Attention depuis ce weekend installation de nouveaux radars infra rouge sur le Pont d’Aquitaine qui prennent sans flash dans les 2 sens de circulation. Ils sont dans les barrières de sécurité des 2 côtés !!! faites tourner svp.

And don't even get me started on parents who have unrestrained toddlers lurching around in the front passenger seat...!!!

I lived in Germany for 18 months. From what I understand the number of deaths on the roads there isn't higher than anywhere else. There are maybe fewer accidents but with more serious consequences than when speeds are lower.

One thing I can tell you, however. Several times I did a journey from Grenoble to Dresden. There was 120km to Geneva on French autoroutes, then 200km or so thorough Switzerland, then the rest of the 1150km in Germany. In Switzerland the risk of accident for me was way higher than in Germany. Why? Because with a limit of 100 or 120 all the time you sit and gradually go to sleep. In Germany, on the unlimited sections, I was able to go very fast and I can tell you that I was 100% concentrated on the road all the time. I found the Swiss part far more dangerous than the German part of the trip.

And for the record, while this little discussion has been interesting and amusing, I think we should all reconsider why we live in this amazing country for a second, and let our actions lead the way. It's a gorgeous day. Get off your computers and go drink wine in the sun peoples. Reckless driving, speeding, stop signs, blah blah blah. The same argument and discussion could be had in almost every civilised country. A decent rosé on a sunny afternoon on the Cote D'Azur? Only in France... Au revoir!

And of Germany? A country known well for it's fast autobahns? Anyone got any feedback there? Have the cameras (and the massive increase in them) made any actual difference to road tolls? @ Steve, point taken, although I condisder getting a person's name correct (especially if you are referencing them) a common courtesy. However, with no fine needed to raise my attentivness, I will pay heed to your good point. Perhaps your fine was also unnecessary? @ Shelley, if you can't stand people's arrogance, I honestly wonder how you manage to survive in France at all! :-) Personally, I find the arrogance of someone's second hand smoke far more insulting than someone driving 10km over the 'arbitrary' speed limit. (Still with you on this Chris!)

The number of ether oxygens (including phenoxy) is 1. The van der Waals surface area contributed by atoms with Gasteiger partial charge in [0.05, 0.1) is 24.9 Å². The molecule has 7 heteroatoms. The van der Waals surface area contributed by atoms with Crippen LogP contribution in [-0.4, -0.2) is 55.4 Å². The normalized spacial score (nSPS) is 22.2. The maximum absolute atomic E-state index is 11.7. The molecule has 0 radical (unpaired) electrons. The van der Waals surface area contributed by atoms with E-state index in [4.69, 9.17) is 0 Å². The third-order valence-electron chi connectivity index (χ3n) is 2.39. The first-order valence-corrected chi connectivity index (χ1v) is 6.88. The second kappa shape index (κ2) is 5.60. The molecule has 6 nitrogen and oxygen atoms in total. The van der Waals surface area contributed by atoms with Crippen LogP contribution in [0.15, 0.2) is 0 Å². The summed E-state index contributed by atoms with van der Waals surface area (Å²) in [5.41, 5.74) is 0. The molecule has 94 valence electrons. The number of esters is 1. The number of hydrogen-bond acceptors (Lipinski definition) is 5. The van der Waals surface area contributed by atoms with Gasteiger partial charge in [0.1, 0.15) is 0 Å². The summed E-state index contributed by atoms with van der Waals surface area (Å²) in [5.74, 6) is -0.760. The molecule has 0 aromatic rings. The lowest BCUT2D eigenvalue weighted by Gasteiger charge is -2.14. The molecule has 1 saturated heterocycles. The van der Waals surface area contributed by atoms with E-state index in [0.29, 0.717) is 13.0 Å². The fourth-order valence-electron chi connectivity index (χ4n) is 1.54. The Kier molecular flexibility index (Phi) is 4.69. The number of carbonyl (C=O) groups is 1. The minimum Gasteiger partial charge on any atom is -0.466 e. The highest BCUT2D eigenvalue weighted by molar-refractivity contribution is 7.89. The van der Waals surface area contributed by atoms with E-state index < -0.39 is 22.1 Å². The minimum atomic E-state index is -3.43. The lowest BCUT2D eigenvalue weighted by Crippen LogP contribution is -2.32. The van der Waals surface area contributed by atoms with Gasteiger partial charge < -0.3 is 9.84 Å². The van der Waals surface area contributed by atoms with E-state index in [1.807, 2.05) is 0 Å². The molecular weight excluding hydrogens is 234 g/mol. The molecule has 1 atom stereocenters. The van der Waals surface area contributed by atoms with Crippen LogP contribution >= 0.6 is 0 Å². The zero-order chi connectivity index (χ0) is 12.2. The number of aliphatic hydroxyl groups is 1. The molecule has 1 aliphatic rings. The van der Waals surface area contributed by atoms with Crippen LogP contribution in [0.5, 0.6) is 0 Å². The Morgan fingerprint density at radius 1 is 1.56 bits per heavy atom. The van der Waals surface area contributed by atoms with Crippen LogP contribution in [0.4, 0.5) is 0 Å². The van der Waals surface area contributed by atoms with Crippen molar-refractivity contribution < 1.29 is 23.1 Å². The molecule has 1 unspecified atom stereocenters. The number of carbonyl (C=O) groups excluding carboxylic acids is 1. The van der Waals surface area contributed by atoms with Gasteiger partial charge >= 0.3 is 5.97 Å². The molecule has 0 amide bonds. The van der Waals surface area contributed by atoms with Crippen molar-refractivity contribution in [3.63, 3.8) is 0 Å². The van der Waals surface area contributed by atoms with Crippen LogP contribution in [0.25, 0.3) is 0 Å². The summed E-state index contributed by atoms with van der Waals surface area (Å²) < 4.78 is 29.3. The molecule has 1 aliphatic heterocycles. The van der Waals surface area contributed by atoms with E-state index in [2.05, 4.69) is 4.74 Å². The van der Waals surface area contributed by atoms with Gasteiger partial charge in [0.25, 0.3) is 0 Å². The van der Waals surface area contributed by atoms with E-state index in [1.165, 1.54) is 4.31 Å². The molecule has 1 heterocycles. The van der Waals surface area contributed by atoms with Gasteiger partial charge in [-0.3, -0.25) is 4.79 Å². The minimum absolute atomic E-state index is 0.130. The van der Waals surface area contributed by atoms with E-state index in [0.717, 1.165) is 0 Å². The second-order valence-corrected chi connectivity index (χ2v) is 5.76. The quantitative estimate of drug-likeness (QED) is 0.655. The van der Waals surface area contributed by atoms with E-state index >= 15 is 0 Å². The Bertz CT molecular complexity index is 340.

That's almost as ridiculous as telling a country to reduce its average temperature by 2 degrees. We live in daft times, governed by even dafter people.


Each EU country has signed up to new limits on road deaths and will pay a fine for every death over their limit. I think France is supposed to be limited to 3000 this year. Once election is over, controls will be reinforced to try and hit this figure. (Info gained on my stage de récuperation de points)

"carelss actualy" Pot/Kettle/black :-)

Speed is purely the rate at which you progress along a road. It is abstract. It, intrinsically, is safe. Speed can never be an "offence" Contravention of an arbitrary limit is an offence, but in itself means nothing.

Humm - agree totally that there are far greater causes of accidents and bad driving, but speed certainly compounds the chances of problems and the ensuing consequences are likely to be far worse. My point is that speeding is still seen as an acceptable "crime, socially, much as drink-driving was some years ago. The limits are there for a purpose and I cannot accept the arrogance of people who feel that the rules do not apply to them and that they know better. Have heard the excuse "its ok for me to speed because I'm a safe driver" too many times and the argument holds no water. At least the cameras catch some of those who break the law - wish there was such a solution for the mobile phone-using drivers as I quite agree they are a hazard to themselves and others. I fully agree (Ian) that the police could do more in terms of advice and awareness - surely prevention is always better than cure.